There's a certain breed of little old ladies here in the South that are slowly going away, never to be replaced. I was thinking of this the other day when I read Tom's recent post titled "Vanished ladies". The women I'm talking about are very different in some ways than the ones he describes, but I understand his nostalgia when he thinks of them.
My friend Marla's grandma is a good example. Miss Mildred (around here we call elderly folks Miss or Mr. Firstname as a mark of respect) is 94 years old and the matriarch of her family. She's gentle, sweet, soft spoken, and in the old-fashioned sense of the word, a real lady. On the other hand, she grew up on a farming family of modest means (like most people of her generation around here) and knew all about hard work. In her old age she's become one of what we call "little church ladies" because they're deeply involved in the workings of their church, doing lots of unpaid (and underappreciated) tasks behind the scenes.
My neighbor was one such lady. She passed away unexpectedly last weekend.
Miss Luella was a couple of months shy of her 84th birthday. One of her daughters called me last Monday to give me the sad news and thanked me for being "a good neighbor" to her mama. I was shocked to hear what had happened to her. Apparently, she went out to get her mail on the previous Friday afternoon and stumbled coming back up the steps to her door. When she stumbled, she fell and hit her head on the headrail. She went inside and told her daughter (who had been staying with her for the past year) what had happened, and insisted she was fine. Nothing hurt, she felt good, and she didn't even have a bruise. She was fine all that night, fine all day Saturday, and Sunday morning drove herself to church, still feeling fine.
On Sunday night, all of a sudden, she said she'd developed a bad headache. Her daughter asked her how bad, based on a scale of 1-10. Luella said, "Eight. I sure hope I'm not having a stroke!" Of course, the daughter called an ambulance. By the time it arrived, she was becoming unresponsive, and was brain dead within the hour. In the early hours of Monday morning. there was nothing left to do but take her off life support. She was gone.
You probably know where this story is headed. Miss Luella had an undiagnosed brain bleed from her fall two days prior. The doctors said that even had they known about it, they probably couldn't have prevented her death. The capillaries in her brain were thin due to age, and she was taking a lot of blood thinners.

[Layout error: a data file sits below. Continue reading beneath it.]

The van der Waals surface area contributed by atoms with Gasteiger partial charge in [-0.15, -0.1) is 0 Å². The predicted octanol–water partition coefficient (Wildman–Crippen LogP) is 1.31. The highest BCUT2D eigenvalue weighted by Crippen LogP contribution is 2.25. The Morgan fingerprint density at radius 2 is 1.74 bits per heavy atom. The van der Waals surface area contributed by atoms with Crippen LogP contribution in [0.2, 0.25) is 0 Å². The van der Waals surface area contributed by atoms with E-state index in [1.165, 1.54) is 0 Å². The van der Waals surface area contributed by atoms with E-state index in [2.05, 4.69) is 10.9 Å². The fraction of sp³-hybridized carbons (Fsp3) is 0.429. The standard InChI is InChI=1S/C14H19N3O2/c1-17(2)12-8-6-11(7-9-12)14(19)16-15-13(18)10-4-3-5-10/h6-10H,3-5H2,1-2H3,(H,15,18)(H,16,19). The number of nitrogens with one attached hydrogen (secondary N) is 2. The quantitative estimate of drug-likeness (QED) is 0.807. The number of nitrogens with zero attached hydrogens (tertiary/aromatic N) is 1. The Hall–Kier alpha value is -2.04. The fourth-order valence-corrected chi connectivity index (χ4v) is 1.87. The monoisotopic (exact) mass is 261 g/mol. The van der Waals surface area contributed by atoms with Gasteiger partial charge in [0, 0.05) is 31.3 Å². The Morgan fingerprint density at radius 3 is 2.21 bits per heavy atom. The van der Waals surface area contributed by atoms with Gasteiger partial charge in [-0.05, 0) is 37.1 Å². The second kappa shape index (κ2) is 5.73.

I've been so sad about this all week. The night after she died one of her young adult grandsons rang our doorbell to give us the news, not realizing his aunt has already told us. He cried and said that Gregg and I had been really good neighbors to his grandma and thanked us again for looking out for her. (We didn't do much; usually Gregg would try to roll her big garbage can out to the street on the morning of pickup and then back under the carport afterwards, and occasionally I'd stop by with tomatoes or lettuce from the garden or we'd chat over the back fence like neighbors do). She had a large, tight knit family that were always gathering at her house. She was lucky in that respect. I guess she was lucky, too, to live such a long happy life surrounded by loved ones, and then to die so suddenly and easily without any real declining health to make her last days miserable.
She's going to be dearly missed as a neighbor. She bought the house next door to ours back in 1971 with her late husband, so she's been here longer than I've been alive. Her house is the one with the magnificent magnolia tree that blooms so beautifully each spring. It already has big fuzzy buds all over it, just waiting to burst into its spring finery. And for the first time in over 50 years, she won't be here to see it.
I posted this photo on Facebook last year and tagged Luella. I said, "Your tree is glorious, as usual!" and she replied, "Thanks! It is. Only God could make something so beautiful. Happy that you're enjoying the tree with me."
May she rest in peace.